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Police raids against news editors were legal


In June last year, the police made a strike against Australian public service company ABC's news editor. Now a court has ruled that the police had the right to seize computers and other editorial material after a report on suspected war crimes, reports Sweden's radio.

"This decision is a severe blow to the Australian people's right to information," ABC News Chief Gawen Morris said outside the Sydney court, writes The Guardian.

The reason for the scare against ABC was a previous report on how Australian special forces committed war crimes in Afghanistan. The federal police said reporters were in breach of national security law when they received information from a whistleblower in the military. Police seized thousands of documents.

The court rejected ABC's request to illegally declare the house search against the editorial staff.

Criminal to receive information from military sources

In 2018, Australia's Conservative government tightened security laws and it became criminal for journalists to receive information from military sources or sources from intelligence services.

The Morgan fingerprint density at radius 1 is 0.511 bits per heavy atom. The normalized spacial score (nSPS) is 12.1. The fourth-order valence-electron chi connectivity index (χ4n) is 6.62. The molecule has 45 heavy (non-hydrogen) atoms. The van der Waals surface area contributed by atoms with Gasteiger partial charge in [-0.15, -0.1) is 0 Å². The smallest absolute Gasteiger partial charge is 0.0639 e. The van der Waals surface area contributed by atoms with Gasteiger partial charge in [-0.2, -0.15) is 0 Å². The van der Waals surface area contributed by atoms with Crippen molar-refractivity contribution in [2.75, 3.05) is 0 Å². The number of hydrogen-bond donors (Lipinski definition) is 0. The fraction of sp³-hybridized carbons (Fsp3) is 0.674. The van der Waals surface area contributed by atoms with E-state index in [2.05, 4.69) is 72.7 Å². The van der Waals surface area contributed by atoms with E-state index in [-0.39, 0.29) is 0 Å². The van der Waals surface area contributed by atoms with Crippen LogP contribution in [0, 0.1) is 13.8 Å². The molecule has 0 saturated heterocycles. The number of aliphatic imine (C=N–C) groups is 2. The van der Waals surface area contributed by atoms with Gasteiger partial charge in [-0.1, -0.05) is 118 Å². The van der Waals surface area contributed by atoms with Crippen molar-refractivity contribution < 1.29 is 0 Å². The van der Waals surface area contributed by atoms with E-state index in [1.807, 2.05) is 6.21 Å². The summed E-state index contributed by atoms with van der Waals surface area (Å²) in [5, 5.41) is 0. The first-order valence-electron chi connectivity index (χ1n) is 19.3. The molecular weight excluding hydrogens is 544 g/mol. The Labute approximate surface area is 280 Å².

ABC questioned the police's right to speak, claiming that it violated an implied constitutional right to freedom of expression in political matters. But the court rejected the argument with reference to the legislation, the BBC writes.

"Serious threat to public right to information"

The Australian trade union Media, Entertainment and Arts Alliance believes the verdict shows "an ongoing and serious threat to the public's right to information," the BBC writes. The government has previously said that they support freedom of the press but that "no one stands above the law".

The whistleblower himself admitted that it was he who gave ABC's reporters the information and documents and is now under investigation for several crimes. It is also the two ABC reporters who made and published the news, reports Sweden's radio.

Source: svt

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